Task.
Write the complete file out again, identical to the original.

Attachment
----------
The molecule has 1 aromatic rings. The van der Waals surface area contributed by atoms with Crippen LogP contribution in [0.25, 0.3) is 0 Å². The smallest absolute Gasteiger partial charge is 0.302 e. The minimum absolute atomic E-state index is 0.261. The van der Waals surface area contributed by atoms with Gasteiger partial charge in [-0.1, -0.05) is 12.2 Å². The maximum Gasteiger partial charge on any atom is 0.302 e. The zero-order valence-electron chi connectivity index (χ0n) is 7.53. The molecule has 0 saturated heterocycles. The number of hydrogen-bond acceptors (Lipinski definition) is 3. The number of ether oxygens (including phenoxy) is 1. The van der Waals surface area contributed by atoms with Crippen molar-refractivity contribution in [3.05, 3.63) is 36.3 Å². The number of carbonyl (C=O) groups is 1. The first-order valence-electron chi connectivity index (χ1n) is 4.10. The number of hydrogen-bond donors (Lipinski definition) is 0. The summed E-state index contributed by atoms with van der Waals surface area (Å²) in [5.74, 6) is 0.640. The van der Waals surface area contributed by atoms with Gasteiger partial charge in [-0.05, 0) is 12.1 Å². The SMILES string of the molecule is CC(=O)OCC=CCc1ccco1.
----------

The molecule has 1 aromatic rings. The van der Waals surface area contributed by atoms with Crippen LogP contribution in [0.25, 0.3) is 0 Å². The smallest absolute Gasteiger partial charge is 0.302 e. The minimum absolute atomic E-state index is 0.261. The van der Waals surface area contributed by atoms with Gasteiger partial charge in [-0.1, -0.05) is 12.2 Å². The maximum Gasteiger partial charge on any atom is 0.302 e. The zero-order valence-electron chi connectivity index (χ0n) is 7.53. The molecule has 0 saturated heterocycles. The number of hydrogen-bond acceptors (Lipinski definition) is 3. The number of ether oxygens (including phenoxy) is 1. The van der Waals surface area contributed by atoms with Crippen molar-refractivity contribution in [3.05, 3.63) is 36.3 Å². The number of carbonyl (C=O) groups is 1. The first-order valence-electron chi connectivity index (χ1n) is 4.10. The number of hydrogen-bond donors (Lipinski definition) is 0. The summed E-state index contributed by atoms with van der Waals surface area (Å²) in [5.74, 6) is 0.640. The van der Waals surface area contributed by atoms with Gasteiger partial charge in [-0.05, 0) is 12.1 Å². The SMILES string of the molecule is CC(=O)OCC=CCc1ccco1.